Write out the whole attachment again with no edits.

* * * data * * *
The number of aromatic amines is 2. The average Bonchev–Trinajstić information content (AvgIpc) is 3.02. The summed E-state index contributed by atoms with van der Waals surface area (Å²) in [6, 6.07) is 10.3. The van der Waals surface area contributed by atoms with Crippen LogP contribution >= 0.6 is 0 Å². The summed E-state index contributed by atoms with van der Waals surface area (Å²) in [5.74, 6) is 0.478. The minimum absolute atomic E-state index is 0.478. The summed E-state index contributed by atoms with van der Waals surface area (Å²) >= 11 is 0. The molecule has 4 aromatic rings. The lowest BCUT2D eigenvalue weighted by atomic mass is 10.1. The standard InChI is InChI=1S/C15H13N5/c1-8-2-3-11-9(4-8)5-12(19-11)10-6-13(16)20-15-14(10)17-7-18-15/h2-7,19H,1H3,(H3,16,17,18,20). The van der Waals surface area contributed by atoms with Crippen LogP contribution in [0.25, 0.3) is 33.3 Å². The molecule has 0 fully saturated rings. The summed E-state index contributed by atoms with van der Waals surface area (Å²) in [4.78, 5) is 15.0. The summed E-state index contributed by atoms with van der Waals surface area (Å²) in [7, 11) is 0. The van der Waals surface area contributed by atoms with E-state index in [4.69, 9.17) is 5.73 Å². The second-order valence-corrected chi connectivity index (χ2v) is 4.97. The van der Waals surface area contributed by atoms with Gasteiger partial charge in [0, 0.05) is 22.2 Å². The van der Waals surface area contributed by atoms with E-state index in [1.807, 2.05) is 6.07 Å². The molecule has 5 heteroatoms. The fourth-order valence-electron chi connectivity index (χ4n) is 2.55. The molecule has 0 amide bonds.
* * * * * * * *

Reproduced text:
The number of aromatic amines is 2. The average Bonchev–Trinajstić information content (AvgIpc) is 3.02. The summed E-state index contributed by atoms with van der Waals surface area (Å²) in [6, 6.07) is 10.3. The van der Waals surface area contributed by atoms with Crippen LogP contribution >= 0.6 is 0 Å². The summed E-state index contributed by atoms with van der Waals surface area (Å²) in [5.74, 6) is 0.478. The minimum absolute atomic E-state index is 0.478. The summed E-state index contributed by atoms with van der Waals surface area (Å²) >= 11 is 0. The molecule has 4 aromatic rings. The lowest BCUT2D eigenvalue weighted by atomic mass is 10.1. The standard InChI is InChI=1S/C15H13N5/c1-8-2-3-11-9(4-8)5-12(19-11)10-6-13(16)20-15-14(10)17-7-18-15/h2-7,19H,1H3,(H3,16,17,18,20). The van der Waals surface area contributed by atoms with Crippen LogP contribution in [0.25, 0.3) is 33.3 Å². The molecule has 0 fully saturated rings. The summed E-state index contributed by atoms with van der Waals surface area (Å²) in [4.78, 5) is 15.0. The summed E-state index contributed by atoms with van der Waals surface area (Å²) in [7, 11) is 0. The van der Waals surface area contributed by atoms with E-state index in [4.69, 9.17) is 5.73 Å². The second-order valence-corrected chi connectivity index (χ2v) is 4.97. The van der Waals surface area contributed by atoms with Gasteiger partial charge in [0, 0.05) is 22.2 Å². The van der Waals surface area contributed by atoms with E-state index in [1.807, 2.05) is 6.07 Å². The molecule has 5 heteroatoms. The fourth-order valence-electron chi connectivity index (χ4n) is 2.55. The molecule has 0 amide bonds.